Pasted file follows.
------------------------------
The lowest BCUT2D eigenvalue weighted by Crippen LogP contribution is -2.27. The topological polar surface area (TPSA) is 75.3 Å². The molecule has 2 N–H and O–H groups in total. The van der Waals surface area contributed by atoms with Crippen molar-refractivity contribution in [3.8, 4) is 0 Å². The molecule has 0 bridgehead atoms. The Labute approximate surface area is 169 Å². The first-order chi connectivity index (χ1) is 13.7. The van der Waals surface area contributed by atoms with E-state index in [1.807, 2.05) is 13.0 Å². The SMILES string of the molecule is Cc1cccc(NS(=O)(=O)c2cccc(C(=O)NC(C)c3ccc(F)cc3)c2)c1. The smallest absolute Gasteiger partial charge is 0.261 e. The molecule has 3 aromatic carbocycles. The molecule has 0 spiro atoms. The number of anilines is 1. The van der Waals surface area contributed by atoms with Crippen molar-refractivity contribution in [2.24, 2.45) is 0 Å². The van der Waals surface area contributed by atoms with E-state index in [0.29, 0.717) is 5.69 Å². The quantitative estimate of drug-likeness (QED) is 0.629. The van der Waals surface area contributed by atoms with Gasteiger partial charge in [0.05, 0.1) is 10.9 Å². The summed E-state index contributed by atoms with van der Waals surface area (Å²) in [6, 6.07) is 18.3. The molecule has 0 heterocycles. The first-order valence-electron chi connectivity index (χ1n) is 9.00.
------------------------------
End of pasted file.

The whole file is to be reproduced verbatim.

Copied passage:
The lowest BCUT2D eigenvalue weighted by Crippen LogP contribution is -2.27. The topological polar surface area (TPSA) is 75.3 Å². The molecule has 2 N–H and O–H groups in total. The van der Waals surface area contributed by atoms with Crippen molar-refractivity contribution in [3.8, 4) is 0 Å². The molecule has 0 bridgehead atoms. The Labute approximate surface area is 169 Å². The first-order chi connectivity index (χ1) is 13.7. The van der Waals surface area contributed by atoms with E-state index in [1.807, 2.05) is 13.0 Å². The SMILES string of the molecule is Cc1cccc(NS(=O)(=O)c2cccc(C(=O)NC(C)c3ccc(F)cc3)c2)c1. The smallest absolute Gasteiger partial charge is 0.261 e. The molecule has 3 aromatic carbocycles. The molecule has 0 spiro atoms. The number of anilines is 1. The van der Waals surface area contributed by atoms with Crippen molar-refractivity contribution in [2.24, 2.45) is 0 Å². The van der Waals surface area contributed by atoms with E-state index in [0.29, 0.717) is 5.69 Å². The quantitative estimate of drug-likeness (QED) is 0.629. The van der Waals surface area contributed by atoms with Gasteiger partial charge in [0.05, 0.1) is 10.9 Å². The summed E-state index contributed by atoms with van der Waals surface area (Å²) in [6, 6.07) is 18.3. The molecule has 0 heterocycles. The first-order valence-electron chi connectivity index (χ1n) is 9.00.